Absenteeism and achievement: How does Idaho stack up?

Students in high-risk groups are more likely to miss school — and according to a new study, Idaho’s absentee numbers are more or less in line with the national averages.

Not surprisingly, students with high absentee rates are more likely to struggle on standardized tests. However, Idaho’s achievement gaps were less pronounced than average.

These are some key findings from “Mapping the Early Attendance Gap,” a study released Monday by a pair of nonprofit groups, Attendance Works and the Healthy Schools Campaign.

The study attempted to pinpoint absentee rates by looking at a variety of high-risk groups, such as black and Hispanic students, students with disabilities and students from low-income households.

“It’s not enough to say we have an absenteeism problem,” said report co-author Hedy Chang, director of Attendance Works. “We need to know who is missing too much school, when and where absences are mostly likely to occur and why students are chronically absent.”

A few thumbnails on the Idaho numbers, collected between 2011 and 2013 (warning: lots of numbers ahead):

  • Overall, 20 percent of fourth-graders and 21 percent of eighth-graders were considered chronically absent — meaning they missed three days of school in the span of a month. The national averages were 20 and 22 percent, respectively.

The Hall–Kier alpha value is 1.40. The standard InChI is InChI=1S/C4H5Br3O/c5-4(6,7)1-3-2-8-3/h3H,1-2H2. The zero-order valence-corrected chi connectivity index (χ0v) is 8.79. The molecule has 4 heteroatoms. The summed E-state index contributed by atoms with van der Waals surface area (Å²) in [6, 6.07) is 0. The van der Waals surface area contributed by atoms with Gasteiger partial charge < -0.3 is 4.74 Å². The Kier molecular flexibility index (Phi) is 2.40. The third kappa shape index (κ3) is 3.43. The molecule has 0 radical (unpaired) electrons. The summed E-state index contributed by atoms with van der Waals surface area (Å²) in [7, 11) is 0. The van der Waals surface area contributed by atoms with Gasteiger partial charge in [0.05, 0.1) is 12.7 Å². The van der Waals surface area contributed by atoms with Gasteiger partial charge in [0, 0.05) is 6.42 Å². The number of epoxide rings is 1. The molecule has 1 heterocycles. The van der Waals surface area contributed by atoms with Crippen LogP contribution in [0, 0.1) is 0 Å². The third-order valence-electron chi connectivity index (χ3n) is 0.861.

• Among Hispanic students, Idaho’s absentee rate was 22 percent in fourth grade and 23 percent in eighth grade. Both were slightly above the national averages of 21 and 22 percent.
  • Among students eligible for free or reduced-priced lunch, the Idaho absentee rates were 22 percent in fourth grade and 24 percent in eighth grade. The national numbers were 23 and 24 percent, respectively.
  • Students with disabilities had absentee rates that came in slightly below the national numbers. In Idaho, those absentee rates were 24 percent in fourth grade and 27 percent in eighth grade, compared with national averages of 25 and 28 percent.

Again, a lot of numbers here. The bottom line: Idaho’s absentee rates don’t differ that much from the national averages.

Now, let’s apply the numbers to an achievement question. How do these absentee numbers affect student performance, in Idaho and beyond?

To address this question, the study’s authors looked at fourth- and eighth-grade scores on the National Assessment of Educational Progress.

In Idaho, fourth-graders with high absentee rates scored 11 points lower on the NAEP; eighth-graders averaged 13 points lower. Nationally, the dropoff was 12 and 18 points, respectively.

The achievement gaps were actually a little narrower for students who qualified for free and reduced lunch — an interesting trend that occurred in Idaho and nationally. In Idaho, chronically absent fourth-graders from low-income households scored 10 points lower on the NAEP; eighth-graders scored 12 points lower. Nationally, those gaps were 9 and 15 points.

The bottom line here: absenteeism leads to lower test scores, but Idaho’s achievement gaps aren’t quite as daunting, compared to the national numbers.